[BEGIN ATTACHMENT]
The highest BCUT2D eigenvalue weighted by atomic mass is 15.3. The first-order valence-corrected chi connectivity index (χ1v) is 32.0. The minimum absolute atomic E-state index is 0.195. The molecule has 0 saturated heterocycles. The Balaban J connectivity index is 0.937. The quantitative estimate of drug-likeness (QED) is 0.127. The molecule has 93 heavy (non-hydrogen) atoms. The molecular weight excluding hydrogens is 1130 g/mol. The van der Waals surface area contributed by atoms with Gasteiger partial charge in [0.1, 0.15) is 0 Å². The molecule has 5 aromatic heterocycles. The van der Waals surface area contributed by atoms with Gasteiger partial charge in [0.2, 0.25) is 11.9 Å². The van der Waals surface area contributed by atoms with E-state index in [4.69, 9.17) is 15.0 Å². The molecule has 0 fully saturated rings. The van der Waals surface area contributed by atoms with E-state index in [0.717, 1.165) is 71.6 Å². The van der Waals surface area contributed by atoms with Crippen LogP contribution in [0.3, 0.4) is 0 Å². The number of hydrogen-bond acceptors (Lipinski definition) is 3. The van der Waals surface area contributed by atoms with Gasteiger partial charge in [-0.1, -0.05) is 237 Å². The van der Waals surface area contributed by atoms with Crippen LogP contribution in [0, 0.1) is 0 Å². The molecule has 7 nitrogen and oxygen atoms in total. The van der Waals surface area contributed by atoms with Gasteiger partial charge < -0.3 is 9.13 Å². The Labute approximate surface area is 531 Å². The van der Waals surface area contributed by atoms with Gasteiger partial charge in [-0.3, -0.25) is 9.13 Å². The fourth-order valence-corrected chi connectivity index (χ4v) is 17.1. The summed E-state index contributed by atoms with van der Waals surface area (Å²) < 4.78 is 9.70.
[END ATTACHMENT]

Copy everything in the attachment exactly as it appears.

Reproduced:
The highest BCUT2D eigenvalue weighted by atomic mass is 15.3. The first-order valence-corrected chi connectivity index (χ1v) is 32.0. The minimum absolute atomic E-state index is 0.195. The molecule has 0 saturated heterocycles. The Balaban J connectivity index is 0.937. The quantitative estimate of drug-likeness (QED) is 0.127. The molecule has 93 heavy (non-hydrogen) atoms. The molecular weight excluding hydrogens is 1130 g/mol. The van der Waals surface area contributed by atoms with Gasteiger partial charge in [0.1, 0.15) is 0 Å². The molecule has 5 aromatic heterocycles. The van der Waals surface area contributed by atoms with Gasteiger partial charge in [0.2, 0.25) is 11.9 Å². The van der Waals surface area contributed by atoms with E-state index in [4.69, 9.17) is 15.0 Å². The molecule has 0 fully saturated rings. The van der Waals surface area contributed by atoms with E-state index in [0.717, 1.165) is 71.6 Å². The van der Waals surface area contributed by atoms with Crippen LogP contribution in [0.3, 0.4) is 0 Å². The number of hydrogen-bond acceptors (Lipinski definition) is 3. The van der Waals surface area contributed by atoms with Gasteiger partial charge in [-0.1, -0.05) is 237 Å². The van der Waals surface area contributed by atoms with Crippen LogP contribution in [0, 0.1) is 0 Å². The molecule has 7 nitrogen and oxygen atoms in total. The van der Waals surface area contributed by atoms with Gasteiger partial charge < -0.3 is 9.13 Å². The Labute approximate surface area is 531 Å². The van der Waals surface area contributed by atoms with Gasteiger partial charge in [-0.3, -0.25) is 9.13 Å². The fourth-order valence-corrected chi connectivity index (χ4v) is 17.1. The summed E-state index contributed by atoms with van der Waals surface area (Å²) < 4.78 is 9.70.